The combined task force management and workforce management capabilities of the platform have helped the company better align workloads with staffing, to make sure there are enough employees available to help customers. That has resulted in improved conversion rates – the percentage of customers who make purchases – and improved contact with customers.
The new programs also helped Sally Beauty accelerate its in-store pickup and curbside pickup business at a critical time during the pandemic. The CosmoProf division went from having 25 stores that offered same-day delivery to over 1,000 stores within a few months, for example.
The document repository in the platform also proved valuable in getting COVID-19 safety information to store employees. “We created 30- to 40-page playbooks for the stores with new safety protocols,” Hamilton said.
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Key lessons: ‘It can support the smallest business to the largest business’
To get employees on board with new technology, you have to make sure you get the “what’s-in-it-for-me message” across to employees, Hamilton said.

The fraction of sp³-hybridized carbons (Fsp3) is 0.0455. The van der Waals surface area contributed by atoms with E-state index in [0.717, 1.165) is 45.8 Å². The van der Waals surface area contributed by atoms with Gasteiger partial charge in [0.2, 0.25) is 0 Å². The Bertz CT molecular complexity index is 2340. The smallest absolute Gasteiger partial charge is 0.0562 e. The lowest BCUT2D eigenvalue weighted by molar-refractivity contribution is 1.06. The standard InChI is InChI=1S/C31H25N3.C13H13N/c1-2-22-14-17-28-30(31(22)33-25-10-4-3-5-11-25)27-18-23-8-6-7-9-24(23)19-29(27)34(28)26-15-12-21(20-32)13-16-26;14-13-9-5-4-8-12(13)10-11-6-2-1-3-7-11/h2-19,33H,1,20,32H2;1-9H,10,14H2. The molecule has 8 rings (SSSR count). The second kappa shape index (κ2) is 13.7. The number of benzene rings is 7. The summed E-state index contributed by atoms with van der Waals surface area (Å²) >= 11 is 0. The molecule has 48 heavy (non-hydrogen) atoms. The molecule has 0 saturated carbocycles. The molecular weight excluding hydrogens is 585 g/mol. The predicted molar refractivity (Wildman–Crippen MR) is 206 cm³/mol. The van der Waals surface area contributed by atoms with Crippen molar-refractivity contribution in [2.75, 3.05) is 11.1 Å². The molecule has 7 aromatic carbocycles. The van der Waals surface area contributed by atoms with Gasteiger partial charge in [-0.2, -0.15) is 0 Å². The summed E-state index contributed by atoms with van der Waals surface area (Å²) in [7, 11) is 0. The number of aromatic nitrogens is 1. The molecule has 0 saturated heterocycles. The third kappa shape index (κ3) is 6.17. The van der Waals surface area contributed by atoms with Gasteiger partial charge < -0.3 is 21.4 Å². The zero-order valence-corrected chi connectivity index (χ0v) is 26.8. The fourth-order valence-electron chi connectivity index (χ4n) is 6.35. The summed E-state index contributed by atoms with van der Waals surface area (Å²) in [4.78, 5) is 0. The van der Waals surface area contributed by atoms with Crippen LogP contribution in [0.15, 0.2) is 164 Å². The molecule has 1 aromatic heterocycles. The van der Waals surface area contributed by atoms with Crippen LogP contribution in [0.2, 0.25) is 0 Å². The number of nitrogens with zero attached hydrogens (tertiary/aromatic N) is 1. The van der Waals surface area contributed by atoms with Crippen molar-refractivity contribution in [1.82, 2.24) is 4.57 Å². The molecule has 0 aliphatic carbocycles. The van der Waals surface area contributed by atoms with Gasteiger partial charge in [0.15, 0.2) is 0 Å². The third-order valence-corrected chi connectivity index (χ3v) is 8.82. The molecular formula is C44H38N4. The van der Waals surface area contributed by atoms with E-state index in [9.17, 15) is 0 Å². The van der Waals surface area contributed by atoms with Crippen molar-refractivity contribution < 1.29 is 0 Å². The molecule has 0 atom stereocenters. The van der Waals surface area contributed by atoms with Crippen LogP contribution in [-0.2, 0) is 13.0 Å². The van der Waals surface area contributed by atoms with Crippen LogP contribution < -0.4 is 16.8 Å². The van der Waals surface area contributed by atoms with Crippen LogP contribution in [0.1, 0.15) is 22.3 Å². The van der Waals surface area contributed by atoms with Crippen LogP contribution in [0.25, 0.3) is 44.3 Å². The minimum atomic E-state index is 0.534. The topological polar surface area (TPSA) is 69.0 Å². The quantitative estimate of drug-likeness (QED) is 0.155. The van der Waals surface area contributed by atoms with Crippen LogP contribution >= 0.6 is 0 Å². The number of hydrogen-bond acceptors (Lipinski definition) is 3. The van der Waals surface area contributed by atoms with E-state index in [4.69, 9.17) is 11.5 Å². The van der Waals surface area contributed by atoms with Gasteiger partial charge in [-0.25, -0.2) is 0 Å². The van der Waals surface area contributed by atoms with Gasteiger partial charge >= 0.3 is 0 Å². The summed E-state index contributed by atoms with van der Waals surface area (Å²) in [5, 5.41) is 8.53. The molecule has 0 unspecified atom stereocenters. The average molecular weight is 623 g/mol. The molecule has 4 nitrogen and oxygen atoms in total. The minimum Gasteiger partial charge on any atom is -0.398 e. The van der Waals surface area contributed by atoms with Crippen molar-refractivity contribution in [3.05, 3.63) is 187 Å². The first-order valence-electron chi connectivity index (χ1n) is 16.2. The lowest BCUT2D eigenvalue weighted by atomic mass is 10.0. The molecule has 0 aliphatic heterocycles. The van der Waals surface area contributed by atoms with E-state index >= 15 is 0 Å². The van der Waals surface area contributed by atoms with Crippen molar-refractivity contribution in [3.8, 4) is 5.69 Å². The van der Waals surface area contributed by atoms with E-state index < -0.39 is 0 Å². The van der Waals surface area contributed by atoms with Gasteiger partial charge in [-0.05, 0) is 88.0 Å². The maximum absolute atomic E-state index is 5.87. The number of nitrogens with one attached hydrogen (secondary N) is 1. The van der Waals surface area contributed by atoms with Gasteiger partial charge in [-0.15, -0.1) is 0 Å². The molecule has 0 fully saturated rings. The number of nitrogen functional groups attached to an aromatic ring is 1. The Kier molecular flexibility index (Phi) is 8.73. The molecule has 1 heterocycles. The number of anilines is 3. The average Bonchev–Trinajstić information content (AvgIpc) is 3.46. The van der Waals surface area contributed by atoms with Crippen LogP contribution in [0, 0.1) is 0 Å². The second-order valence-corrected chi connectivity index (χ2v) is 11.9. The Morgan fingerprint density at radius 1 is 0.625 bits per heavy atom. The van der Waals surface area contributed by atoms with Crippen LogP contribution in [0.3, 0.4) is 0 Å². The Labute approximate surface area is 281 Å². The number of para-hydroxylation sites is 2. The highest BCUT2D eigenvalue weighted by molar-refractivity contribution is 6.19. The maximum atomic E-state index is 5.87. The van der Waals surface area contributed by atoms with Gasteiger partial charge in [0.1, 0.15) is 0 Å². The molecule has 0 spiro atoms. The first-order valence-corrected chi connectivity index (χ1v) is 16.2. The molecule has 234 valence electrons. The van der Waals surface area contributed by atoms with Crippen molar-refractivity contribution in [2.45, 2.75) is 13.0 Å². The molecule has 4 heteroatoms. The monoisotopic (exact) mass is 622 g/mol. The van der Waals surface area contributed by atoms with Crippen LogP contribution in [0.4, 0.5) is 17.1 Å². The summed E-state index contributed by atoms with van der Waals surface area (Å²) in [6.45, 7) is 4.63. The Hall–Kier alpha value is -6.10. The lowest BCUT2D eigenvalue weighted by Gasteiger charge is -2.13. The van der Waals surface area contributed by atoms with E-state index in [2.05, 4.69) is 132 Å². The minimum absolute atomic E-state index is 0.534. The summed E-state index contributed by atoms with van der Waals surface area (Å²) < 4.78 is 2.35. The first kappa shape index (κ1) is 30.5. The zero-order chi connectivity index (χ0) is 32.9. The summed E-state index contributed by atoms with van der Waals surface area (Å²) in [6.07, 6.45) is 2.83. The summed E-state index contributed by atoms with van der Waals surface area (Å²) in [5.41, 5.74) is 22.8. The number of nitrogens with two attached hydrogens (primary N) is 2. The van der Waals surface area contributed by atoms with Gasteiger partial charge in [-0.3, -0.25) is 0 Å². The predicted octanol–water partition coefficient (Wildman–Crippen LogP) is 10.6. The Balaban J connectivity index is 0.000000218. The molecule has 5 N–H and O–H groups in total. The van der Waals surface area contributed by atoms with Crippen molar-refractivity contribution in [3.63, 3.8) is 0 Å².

Before rolling out the new programs, Sally Beauty did a lot of communicating with employees about how the technology could streamline their jobs and make the stores more efficient.
“Any new system requires change management and ensuring that you get the buy-in from the associates. So, we started early and often, communicating about the fact that it was coming and what it would do for them,” Hamilton said.
With its stores, Sally Beauty in a sense operates 5,000 small businesses, and task management and workforce technology are as important for small businesses as they are for national chains, he said.
“It can support the smallest business to the largest business,” Hamilton said. “We all have the same opportunity, and it’s about getting everybody to execute at the same time, and execute flawlessly, and you can’t do that without some type of task management system,” he said. For payroll and workforce management, laws and policies have become so complex that you can’t do it manually today, he said.
The best way to boost productivity, Hamilton has learned, is to “eliminate those mundane tasks, and get to the things that are key.”
“You have to spend time understanding store operations and eliminate the tasks that take associates away from customer-facing time,” he said.
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Published October 27, 2021